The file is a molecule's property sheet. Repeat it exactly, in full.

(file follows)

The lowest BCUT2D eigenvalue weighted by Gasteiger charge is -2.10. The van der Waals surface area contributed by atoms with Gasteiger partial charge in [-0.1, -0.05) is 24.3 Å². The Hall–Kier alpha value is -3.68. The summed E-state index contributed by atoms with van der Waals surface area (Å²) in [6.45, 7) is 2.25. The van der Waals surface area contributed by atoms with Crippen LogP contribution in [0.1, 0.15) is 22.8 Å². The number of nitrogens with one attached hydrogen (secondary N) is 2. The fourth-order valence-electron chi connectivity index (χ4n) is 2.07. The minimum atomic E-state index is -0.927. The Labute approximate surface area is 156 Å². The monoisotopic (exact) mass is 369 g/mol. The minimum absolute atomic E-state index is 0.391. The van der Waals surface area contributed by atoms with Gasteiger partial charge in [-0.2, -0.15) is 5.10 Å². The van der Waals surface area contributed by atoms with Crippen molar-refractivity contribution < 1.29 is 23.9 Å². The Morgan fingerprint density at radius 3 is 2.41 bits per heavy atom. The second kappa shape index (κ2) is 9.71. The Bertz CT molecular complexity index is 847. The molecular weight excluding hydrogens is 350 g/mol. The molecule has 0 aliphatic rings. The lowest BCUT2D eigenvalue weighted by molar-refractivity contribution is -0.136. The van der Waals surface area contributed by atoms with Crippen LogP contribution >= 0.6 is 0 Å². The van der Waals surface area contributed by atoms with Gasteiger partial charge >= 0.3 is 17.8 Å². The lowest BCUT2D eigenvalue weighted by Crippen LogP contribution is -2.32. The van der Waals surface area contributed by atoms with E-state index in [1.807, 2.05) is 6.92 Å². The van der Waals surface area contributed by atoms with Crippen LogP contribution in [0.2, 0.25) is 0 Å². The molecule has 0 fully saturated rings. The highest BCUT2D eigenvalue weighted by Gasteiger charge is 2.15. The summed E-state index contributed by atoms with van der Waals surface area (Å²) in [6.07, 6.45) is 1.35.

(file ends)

The lowest BCUT2D eigenvalue weighted by Gasteiger charge is -2.10. The van der Waals surface area contributed by atoms with Gasteiger partial charge in [-0.1, -0.05) is 24.3 Å². The Hall–Kier alpha value is -3.68. The summed E-state index contributed by atoms with van der Waals surface area (Å²) in [6.45, 7) is 2.25. The van der Waals surface area contributed by atoms with Crippen LogP contribution in [0.1, 0.15) is 22.8 Å². The number of nitrogens with one attached hydrogen (secondary N) is 2. The fourth-order valence-electron chi connectivity index (χ4n) is 2.07. The minimum atomic E-state index is -0.927. The Labute approximate surface area is 156 Å². The monoisotopic (exact) mass is 369 g/mol. The minimum absolute atomic E-state index is 0.391. The van der Waals surface area contributed by atoms with Gasteiger partial charge in [-0.2, -0.15) is 5.10 Å². The van der Waals surface area contributed by atoms with Crippen molar-refractivity contribution < 1.29 is 23.9 Å². The Morgan fingerprint density at radius 3 is 2.41 bits per heavy atom. The second kappa shape index (κ2) is 9.71. The Bertz CT molecular complexity index is 847. The molecular weight excluding hydrogens is 350 g/mol. The molecule has 0 aliphatic rings. The lowest BCUT2D eigenvalue weighted by molar-refractivity contribution is -0.136. The van der Waals surface area contributed by atoms with Crippen LogP contribution >= 0.6 is 0 Å². The van der Waals surface area contributed by atoms with Gasteiger partial charge >= 0.3 is 17.8 Å². The lowest BCUT2D eigenvalue weighted by Crippen LogP contribution is -2.32. The van der Waals surface area contributed by atoms with E-state index in [1.807, 2.05) is 6.92 Å². The van der Waals surface area contributed by atoms with Crippen LogP contribution in [0.2, 0.25) is 0 Å². The molecule has 0 fully saturated rings. The highest BCUT2D eigenvalue weighted by Gasteiger charge is 2.15. The summed E-state index contributed by atoms with van der Waals surface area (Å²) in [6.07, 6.45) is 1.35.